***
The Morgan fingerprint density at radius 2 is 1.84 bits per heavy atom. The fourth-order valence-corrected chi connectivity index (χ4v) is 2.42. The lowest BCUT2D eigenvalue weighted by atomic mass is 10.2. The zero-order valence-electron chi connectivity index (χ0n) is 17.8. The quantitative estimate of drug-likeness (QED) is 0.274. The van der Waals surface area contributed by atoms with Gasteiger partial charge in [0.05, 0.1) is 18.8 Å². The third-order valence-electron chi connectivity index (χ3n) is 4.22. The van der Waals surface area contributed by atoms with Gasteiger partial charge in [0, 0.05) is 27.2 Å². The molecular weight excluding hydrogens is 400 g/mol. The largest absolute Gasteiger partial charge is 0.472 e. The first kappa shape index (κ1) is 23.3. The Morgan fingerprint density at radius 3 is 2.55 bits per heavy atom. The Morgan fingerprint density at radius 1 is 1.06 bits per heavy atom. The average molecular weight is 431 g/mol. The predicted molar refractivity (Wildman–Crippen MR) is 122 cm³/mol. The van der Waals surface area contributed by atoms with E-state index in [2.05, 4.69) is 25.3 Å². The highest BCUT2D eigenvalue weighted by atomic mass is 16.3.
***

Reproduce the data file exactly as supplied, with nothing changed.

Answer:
The Morgan fingerprint density at radius 2 is 1.84 bits per heavy atom. The fourth-order valence-corrected chi connectivity index (χ4v) is 2.42. The lowest BCUT2D eigenvalue weighted by atomic mass is 10.2. The zero-order valence-electron chi connectivity index (χ0n) is 17.8. The quantitative estimate of drug-likeness (QED) is 0.274. The van der Waals surface area contributed by atoms with Gasteiger partial charge in [0.05, 0.1) is 18.8 Å². The third-order valence-electron chi connectivity index (χ3n) is 4.22. The van der Waals surface area contributed by atoms with Gasteiger partial charge in [0, 0.05) is 27.2 Å². The molecular weight excluding hydrogens is 400 g/mol. The largest absolute Gasteiger partial charge is 0.472 e. The first kappa shape index (κ1) is 23.3. The Morgan fingerprint density at radius 3 is 2.55 bits per heavy atom. The Morgan fingerprint density at radius 1 is 1.06 bits per heavy atom. The average molecular weight is 431 g/mol. The predicted molar refractivity (Wildman–Crippen MR) is 122 cm³/mol. The van der Waals surface area contributed by atoms with E-state index in [2.05, 4.69) is 25.3 Å². The highest BCUT2D eigenvalue weighted by atomic mass is 16.3.